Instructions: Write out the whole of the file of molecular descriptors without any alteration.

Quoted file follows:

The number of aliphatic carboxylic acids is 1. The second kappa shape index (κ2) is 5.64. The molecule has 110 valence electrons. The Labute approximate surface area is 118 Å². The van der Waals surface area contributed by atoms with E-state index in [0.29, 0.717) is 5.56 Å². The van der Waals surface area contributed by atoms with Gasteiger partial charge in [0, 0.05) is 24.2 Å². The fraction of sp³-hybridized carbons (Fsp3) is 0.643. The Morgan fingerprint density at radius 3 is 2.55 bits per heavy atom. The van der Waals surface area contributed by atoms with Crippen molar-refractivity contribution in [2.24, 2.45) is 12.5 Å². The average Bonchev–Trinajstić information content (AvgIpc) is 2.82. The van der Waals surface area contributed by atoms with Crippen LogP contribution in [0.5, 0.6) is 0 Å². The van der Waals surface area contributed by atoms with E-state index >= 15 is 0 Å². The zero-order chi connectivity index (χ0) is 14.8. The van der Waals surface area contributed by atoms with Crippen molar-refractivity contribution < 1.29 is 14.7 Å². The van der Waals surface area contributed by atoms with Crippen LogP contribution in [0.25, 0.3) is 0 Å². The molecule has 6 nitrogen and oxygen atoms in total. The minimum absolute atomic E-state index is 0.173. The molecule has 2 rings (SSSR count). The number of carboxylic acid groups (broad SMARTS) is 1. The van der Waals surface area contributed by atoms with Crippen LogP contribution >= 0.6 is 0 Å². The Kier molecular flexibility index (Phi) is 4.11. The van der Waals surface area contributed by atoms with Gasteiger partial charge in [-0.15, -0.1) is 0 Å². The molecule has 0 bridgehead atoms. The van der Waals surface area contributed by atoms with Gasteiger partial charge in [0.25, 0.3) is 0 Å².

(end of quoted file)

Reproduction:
The number of aliphatic carboxylic acids is 1. The second kappa shape index (κ2) is 5.64. The molecule has 110 valence electrons. The Labute approximate surface area is 118 Å². The van der Waals surface area contributed by atoms with E-state index in [0.29, 0.717) is 5.56 Å². The van der Waals surface area contributed by atoms with Gasteiger partial charge in [0, 0.05) is 24.2 Å². The fraction of sp³-hybridized carbons (Fsp3) is 0.643. The Morgan fingerprint density at radius 3 is 2.55 bits per heavy atom. The van der Waals surface area contributed by atoms with Crippen molar-refractivity contribution in [2.24, 2.45) is 12.5 Å². The average Bonchev–Trinajstić information content (AvgIpc) is 2.82. The van der Waals surface area contributed by atoms with Crippen LogP contribution in [0.5, 0.6) is 0 Å². The van der Waals surface area contributed by atoms with E-state index >= 15 is 0 Å². The zero-order chi connectivity index (χ0) is 14.8. The van der Waals surface area contributed by atoms with Crippen molar-refractivity contribution < 1.29 is 14.7 Å². The van der Waals surface area contributed by atoms with Crippen LogP contribution in [0.25, 0.3) is 0 Å². The molecule has 6 nitrogen and oxygen atoms in total. The minimum absolute atomic E-state index is 0.173. The molecule has 2 rings (SSSR count). The number of carboxylic acid groups (broad SMARTS) is 1. The van der Waals surface area contributed by atoms with Crippen LogP contribution >= 0.6 is 0 Å². The Kier molecular flexibility index (Phi) is 4.11. The van der Waals surface area contributed by atoms with Gasteiger partial charge in [-0.15, -0.1) is 0 Å². The molecule has 0 bridgehead atoms. The van der Waals surface area contributed by atoms with Gasteiger partial charge in [0.25, 0.3) is 0 Å².